Question: What’s Next for Post-Brexit Britain?
Date: 31st January 2017
Graham Child (Visiting Fellow at Lincoln College, Oxford)
Baron Lisvane (Former Clerk to the House of Commons)
Daniel Kozelko (BA in Civil Law)
Chair: Lloyd Pinnell (MSc in Economics)
Organiser: Heather Mann (DPhil in History)
Lord Lisvane, Sir Robert Rogers, is the leading expert on parliamentary democracy, and served as Clerk of the House of Commons from October 2011 until August 2014. He currently sits in the House of Lords as a crossbench parliamentarian. He was involved in every aspect of the procedural and committee work of Parliament during his career. He is co-author of the standard textbook How Parliament Works, now in its 7th edition, and author of two parliamentary miscellanies: Order! Order! (2010) and Who Goes Home? (2012). Lord Lisvane was one of the first to call for parliamentary approval for Brexit and suggested a second referendum was needed in July.
Visiting Lincoln Fellow in Law, Graham Child was a practicing solicitor and partner at Slaughter & May, where he negotiated and advised on contracts from an EU law point of view and involved with litigation before the EU Court and Commission. He was co-author with Christopher Bellamy of the early editions of Bellamy and Child, EU law of competition. He was a stagiaire in the legal Service of the Commission in the early part of his career and later a stagiaire in the cabinet of Judge Edward at the CJ EU, and thus expertly placed to discuss the effect of Brexit on EU law.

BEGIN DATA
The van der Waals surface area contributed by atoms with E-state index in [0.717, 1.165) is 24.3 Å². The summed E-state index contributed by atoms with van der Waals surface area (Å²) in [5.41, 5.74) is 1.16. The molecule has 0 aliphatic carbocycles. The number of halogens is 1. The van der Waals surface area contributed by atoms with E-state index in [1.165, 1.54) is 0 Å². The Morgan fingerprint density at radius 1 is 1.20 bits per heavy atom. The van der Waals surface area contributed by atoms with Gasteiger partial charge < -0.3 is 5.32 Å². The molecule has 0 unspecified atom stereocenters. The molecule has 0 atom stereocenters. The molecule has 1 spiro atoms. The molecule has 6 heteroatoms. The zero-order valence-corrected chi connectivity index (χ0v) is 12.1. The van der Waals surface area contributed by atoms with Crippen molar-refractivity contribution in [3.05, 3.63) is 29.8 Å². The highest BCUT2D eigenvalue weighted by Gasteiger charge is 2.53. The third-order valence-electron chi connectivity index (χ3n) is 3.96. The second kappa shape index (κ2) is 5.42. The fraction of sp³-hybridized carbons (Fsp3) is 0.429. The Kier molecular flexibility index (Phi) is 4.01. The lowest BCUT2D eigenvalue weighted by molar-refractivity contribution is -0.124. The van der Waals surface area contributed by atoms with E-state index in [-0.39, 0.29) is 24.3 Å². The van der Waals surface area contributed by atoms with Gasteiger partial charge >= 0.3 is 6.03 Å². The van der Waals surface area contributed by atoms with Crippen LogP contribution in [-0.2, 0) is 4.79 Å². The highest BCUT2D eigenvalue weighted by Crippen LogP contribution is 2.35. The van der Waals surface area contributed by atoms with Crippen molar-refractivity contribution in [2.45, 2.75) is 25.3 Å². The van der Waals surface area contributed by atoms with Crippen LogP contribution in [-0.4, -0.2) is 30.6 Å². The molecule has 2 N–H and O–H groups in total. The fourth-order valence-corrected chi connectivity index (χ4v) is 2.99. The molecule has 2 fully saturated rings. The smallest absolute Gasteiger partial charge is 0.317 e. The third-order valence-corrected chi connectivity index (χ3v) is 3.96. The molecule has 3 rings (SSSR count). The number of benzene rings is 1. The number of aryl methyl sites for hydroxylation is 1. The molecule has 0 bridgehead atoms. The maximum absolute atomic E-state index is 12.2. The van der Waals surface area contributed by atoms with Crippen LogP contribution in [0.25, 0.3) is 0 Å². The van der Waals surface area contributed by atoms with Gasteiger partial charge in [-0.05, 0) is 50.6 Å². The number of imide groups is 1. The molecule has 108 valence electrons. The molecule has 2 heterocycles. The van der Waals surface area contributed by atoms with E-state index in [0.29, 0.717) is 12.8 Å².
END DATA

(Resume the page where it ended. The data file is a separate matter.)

Daniel Kozelko (Bachelor of Civil Law) will discuss the implication of Brexit for the doctrine of subsidiarity, and the prospective response of other supra-national legal bodies to the UK including the European Court of Human Rights and the Council of Europe. Daniel is interested in possible repeal of human rights-based statutes post-Brexit,and was previously a legal researcher at Blackstone Chambers and Landmark Chambers. He completed his undergraduate degree at the University of Cambridge, graduating with a double first-class honours.